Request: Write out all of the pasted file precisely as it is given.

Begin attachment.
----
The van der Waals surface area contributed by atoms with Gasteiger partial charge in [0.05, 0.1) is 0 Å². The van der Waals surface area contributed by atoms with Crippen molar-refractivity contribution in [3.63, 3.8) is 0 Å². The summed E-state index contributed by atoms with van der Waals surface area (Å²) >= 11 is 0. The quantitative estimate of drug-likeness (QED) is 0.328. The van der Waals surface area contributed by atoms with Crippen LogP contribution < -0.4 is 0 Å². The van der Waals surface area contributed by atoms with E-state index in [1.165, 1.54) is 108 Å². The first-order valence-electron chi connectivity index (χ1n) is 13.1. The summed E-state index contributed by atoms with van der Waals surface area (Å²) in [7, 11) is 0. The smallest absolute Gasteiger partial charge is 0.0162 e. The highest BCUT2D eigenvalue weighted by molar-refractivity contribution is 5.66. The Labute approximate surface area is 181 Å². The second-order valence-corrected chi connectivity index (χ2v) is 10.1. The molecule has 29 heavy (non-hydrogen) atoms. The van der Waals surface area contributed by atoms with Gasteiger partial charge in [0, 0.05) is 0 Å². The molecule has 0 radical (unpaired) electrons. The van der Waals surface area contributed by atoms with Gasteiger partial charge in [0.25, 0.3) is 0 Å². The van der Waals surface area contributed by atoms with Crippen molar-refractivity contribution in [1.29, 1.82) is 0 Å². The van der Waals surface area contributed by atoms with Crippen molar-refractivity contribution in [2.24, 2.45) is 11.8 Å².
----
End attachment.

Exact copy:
The van der Waals surface area contributed by atoms with Gasteiger partial charge in [0.05, 0.1) is 0 Å². The van der Waals surface area contributed by atoms with Crippen molar-refractivity contribution in [3.63, 3.8) is 0 Å². The summed E-state index contributed by atoms with van der Waals surface area (Å²) >= 11 is 0. The quantitative estimate of drug-likeness (QED) is 0.328. The van der Waals surface area contributed by atoms with Crippen LogP contribution < -0.4 is 0 Å². The van der Waals surface area contributed by atoms with E-state index in [1.165, 1.54) is 108 Å². The first-order valence-electron chi connectivity index (χ1n) is 13.1. The summed E-state index contributed by atoms with van der Waals surface area (Å²) in [7, 11) is 0. The smallest absolute Gasteiger partial charge is 0.0162 e. The highest BCUT2D eigenvalue weighted by molar-refractivity contribution is 5.66. The Labute approximate surface area is 181 Å². The second-order valence-corrected chi connectivity index (χ2v) is 10.1. The molecule has 29 heavy (non-hydrogen) atoms. The van der Waals surface area contributed by atoms with Gasteiger partial charge in [0, 0.05) is 0 Å². The molecule has 0 radical (unpaired) electrons. The van der Waals surface area contributed by atoms with Gasteiger partial charge in [0.25, 0.3) is 0 Å². The van der Waals surface area contributed by atoms with Crippen molar-refractivity contribution in [1.29, 1.82) is 0 Å². The van der Waals surface area contributed by atoms with Crippen molar-refractivity contribution in [2.24, 2.45) is 11.8 Å².